Whole herd test for brucellosis. A brucellosis test that has been approved by APHIS of all sexually intact bovines in a herd of origin that are 6 months of age or older, and of all sexually intact bovines in the herd of origin that are less than 6 months of age and were not born into the herd of origin, except those sexually intact bovines that are less than 6 months of age and originate directly from a currently accredited herd for brucellosis.

Whole herd test for tuberculosis. A tuberculosis test that has been approved by APHIS of all bovines in a herd of origin that are 6 months of age or older, and of all bovines in the herd of origin that are less than 6 months of age and were not born into the herd of origin, except those bovines that are less than 6 months of age and originate directly from a currently accredited herd for tuberculosis.

* * * * *
Start Amendment Part

3. Section 93.401 is amended by adding paragraph (d) to read as follows:

End Amendment Part
General prohibitions; exceptions.
* * * * *

(d) Cleaning and disinfection prior to shipment. A means of conveyance used to transport an animal to the United States in accordance with this subpart must be cleaned and disinfected in a manner specified within an import protocol prior to transport, unless an exemption has been granted by the Administrator.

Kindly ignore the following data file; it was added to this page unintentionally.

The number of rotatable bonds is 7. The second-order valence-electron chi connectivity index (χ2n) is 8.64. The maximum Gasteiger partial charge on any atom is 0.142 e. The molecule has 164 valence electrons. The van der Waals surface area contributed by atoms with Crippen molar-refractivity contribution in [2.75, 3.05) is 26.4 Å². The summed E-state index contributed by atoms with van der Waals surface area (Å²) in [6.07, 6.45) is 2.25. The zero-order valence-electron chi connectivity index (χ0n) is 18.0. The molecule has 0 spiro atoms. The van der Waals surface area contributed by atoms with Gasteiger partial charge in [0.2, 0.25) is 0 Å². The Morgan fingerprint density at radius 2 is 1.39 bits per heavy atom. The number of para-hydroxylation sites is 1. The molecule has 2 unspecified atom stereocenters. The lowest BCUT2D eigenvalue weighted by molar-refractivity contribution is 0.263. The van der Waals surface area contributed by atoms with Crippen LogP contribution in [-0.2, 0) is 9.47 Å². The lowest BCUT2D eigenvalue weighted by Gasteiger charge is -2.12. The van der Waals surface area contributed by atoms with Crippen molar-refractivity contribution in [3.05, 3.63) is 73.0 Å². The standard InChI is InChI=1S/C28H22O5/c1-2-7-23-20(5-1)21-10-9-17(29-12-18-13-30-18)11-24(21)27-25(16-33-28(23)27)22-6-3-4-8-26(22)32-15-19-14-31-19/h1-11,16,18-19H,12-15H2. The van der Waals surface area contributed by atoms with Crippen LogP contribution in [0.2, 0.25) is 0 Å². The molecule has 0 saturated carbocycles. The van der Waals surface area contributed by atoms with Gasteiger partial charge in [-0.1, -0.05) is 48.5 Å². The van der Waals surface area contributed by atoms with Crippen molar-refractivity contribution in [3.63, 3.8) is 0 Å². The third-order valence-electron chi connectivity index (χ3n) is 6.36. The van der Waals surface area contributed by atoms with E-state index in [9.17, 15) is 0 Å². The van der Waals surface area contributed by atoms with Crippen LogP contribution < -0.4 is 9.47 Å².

[Amended]
Start Amendment Part

4. Section 93.406 is amended by removing and reserving paragraphs (a), (c), and (d).

End Amendment Part
[Amended]
Start Amendment Part

5. In §  93.408, the first sentence is amended by removing the citation “§§  93.421 and 93.426” and adding in its place the citation “§  93.421”.

End Amendment Part Start Amendment Part

6. In each undesignated center heading in subpart D listed in the first column, redesignate the footnote number in the second column as the footnote number in the third column:

End Amendment Part
Undesignated center heading in subpart DOld footnoteNew footnote
Canada89
Central America and West Indies910
Mexico1011
Start Amendment Part

7. Section 93.418 is amended as follows:

End Amendment Part Start Amendment Part

a. By removing and reserving paragraphs (b) and (c);

End Amendment Part Start Amendment Part

b. By adding a heading for paragraph (d); and

End Amendment Part Start Amendment Part

c. In paragraph (d) introductory text, by removing the words “the requirements of paragraphs (a) through (c)” and adding the words “the other requirements” in their place.